TAIPEI — Taiwan’s incoming Kuomintang government wants to attract more mainland tourists and make it easier to convert the Chinese yuan on the island by July, a senior party official said Tuesday.
“We have this goal to work for and it requires talks with the Chinese side to achieve it,” said Chang Jung-kung, the director of the Kuomintang’s mainland affairs division.
Chang declined to comment on reports that the party’s vice chairman, Chiang Pin-kung, also Taiwan’s newly-designated chief negotiator with Beijing, will discuss such issues during an upcoming trip to the mainland.
The visit mainly aimed to thank Taiwanese businessmen based on the mainland for their support of president-elect Ma Ying-jeou, who takes office on May 20.
The Commercial Times reported Tuesday that Chiang will fly to China on April 20 to negotiate issues including expanding yuan convertibility, starting weekend direct flights and bringing in more mainland tourists.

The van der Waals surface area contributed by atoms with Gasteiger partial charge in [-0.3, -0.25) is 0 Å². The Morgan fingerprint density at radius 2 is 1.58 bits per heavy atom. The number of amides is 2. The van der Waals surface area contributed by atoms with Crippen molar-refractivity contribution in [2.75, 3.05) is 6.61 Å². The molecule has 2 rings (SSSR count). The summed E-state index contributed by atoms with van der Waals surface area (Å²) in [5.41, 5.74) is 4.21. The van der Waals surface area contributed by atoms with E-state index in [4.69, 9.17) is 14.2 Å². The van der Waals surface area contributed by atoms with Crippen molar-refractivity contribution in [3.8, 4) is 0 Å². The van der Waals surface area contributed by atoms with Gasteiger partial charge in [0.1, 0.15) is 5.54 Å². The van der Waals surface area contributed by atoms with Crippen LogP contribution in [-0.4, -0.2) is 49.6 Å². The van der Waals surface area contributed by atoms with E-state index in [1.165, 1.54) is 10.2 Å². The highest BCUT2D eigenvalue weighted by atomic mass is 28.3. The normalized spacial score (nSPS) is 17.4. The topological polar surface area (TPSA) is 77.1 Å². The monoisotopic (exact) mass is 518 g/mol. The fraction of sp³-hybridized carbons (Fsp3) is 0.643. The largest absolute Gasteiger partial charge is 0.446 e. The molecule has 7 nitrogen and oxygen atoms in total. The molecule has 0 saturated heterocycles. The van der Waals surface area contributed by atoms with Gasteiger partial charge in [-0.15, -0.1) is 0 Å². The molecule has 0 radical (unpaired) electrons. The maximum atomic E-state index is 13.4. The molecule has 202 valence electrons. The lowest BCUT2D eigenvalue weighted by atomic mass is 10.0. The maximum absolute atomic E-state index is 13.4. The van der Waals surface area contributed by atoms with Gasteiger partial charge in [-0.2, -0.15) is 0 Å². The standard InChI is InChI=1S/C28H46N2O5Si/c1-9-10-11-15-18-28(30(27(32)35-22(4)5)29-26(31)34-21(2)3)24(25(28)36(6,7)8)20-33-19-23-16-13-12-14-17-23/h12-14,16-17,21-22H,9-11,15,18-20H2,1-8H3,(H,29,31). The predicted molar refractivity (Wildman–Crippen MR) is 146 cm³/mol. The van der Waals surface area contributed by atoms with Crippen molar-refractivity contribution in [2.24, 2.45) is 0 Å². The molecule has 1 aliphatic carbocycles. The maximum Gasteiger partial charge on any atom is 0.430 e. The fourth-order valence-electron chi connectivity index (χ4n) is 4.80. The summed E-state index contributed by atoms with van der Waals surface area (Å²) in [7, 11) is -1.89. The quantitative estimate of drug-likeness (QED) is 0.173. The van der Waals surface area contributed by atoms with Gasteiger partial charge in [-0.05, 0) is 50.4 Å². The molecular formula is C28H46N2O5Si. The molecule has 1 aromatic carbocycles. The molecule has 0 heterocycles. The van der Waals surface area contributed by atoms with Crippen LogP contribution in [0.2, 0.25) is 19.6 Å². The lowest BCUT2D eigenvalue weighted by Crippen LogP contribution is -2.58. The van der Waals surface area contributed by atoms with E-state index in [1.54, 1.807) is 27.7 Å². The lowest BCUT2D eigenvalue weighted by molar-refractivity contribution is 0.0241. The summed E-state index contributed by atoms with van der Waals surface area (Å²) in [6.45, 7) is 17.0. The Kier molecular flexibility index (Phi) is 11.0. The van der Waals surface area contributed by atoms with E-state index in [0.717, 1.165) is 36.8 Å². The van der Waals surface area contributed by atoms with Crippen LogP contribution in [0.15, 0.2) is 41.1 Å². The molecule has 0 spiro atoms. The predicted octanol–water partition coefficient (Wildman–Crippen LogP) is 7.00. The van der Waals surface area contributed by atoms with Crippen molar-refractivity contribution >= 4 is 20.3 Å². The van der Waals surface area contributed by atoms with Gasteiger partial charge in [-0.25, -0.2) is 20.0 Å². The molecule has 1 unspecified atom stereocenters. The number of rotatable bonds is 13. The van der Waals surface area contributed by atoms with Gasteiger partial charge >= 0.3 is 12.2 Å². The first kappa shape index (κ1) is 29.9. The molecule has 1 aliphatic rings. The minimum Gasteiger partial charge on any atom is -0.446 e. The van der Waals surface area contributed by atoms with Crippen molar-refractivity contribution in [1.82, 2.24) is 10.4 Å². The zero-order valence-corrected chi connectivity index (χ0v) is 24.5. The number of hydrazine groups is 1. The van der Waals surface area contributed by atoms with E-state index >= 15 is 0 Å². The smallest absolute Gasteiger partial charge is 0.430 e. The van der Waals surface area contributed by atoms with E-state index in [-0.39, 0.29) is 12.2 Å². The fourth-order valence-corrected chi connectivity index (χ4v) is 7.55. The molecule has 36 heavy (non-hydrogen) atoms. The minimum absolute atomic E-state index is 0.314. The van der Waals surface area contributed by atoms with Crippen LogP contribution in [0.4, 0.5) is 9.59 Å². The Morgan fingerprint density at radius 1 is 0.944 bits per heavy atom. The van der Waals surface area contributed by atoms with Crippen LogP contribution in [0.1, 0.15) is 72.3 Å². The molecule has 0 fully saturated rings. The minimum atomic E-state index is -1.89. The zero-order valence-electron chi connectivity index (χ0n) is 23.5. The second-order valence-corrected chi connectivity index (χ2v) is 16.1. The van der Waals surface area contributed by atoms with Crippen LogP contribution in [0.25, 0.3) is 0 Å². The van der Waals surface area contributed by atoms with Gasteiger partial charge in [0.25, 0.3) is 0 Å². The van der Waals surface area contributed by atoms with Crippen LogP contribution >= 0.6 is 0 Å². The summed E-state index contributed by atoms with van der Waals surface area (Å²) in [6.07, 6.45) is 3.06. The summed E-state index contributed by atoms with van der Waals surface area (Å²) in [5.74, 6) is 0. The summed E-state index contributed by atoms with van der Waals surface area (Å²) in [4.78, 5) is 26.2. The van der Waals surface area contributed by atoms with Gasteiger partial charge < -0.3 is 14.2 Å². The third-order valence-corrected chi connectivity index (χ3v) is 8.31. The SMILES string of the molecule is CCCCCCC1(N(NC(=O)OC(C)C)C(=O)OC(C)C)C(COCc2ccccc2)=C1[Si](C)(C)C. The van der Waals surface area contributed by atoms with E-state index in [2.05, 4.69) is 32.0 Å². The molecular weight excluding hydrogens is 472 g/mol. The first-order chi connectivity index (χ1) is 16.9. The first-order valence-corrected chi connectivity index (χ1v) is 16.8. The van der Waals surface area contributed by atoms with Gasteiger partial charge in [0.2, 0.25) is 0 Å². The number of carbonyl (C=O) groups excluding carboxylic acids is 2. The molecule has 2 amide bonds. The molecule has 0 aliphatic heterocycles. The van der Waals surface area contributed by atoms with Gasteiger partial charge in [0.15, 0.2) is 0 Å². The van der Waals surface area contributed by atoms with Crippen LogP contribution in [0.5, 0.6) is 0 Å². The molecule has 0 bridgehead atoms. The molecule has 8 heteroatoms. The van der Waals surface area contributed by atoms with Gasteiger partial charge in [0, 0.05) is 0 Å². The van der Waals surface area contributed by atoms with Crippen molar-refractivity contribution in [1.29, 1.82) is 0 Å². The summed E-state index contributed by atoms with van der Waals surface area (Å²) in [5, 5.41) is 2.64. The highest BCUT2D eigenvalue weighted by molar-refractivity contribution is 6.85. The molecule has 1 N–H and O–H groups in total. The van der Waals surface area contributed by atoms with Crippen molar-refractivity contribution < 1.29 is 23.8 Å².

Taiwan currently only allows yuan convertibility on the Kinmen and Matsu islets, a trial scheme in place since 2005.
Ma said Monday that he had chosen Chiang as chairman of the Straits Exchange Foundation, a quasi-official organisation in charge of dealings with China.
Direct air and sea links between the two rivals were banned when they split in 1949 after a civil war. Limited direct travel was allowed from 2002 between Kinmen and Matsu and selected ports in Fujian province.
Despite the political differences, China replaced the US as Taiwan’s largest export market in November 2002.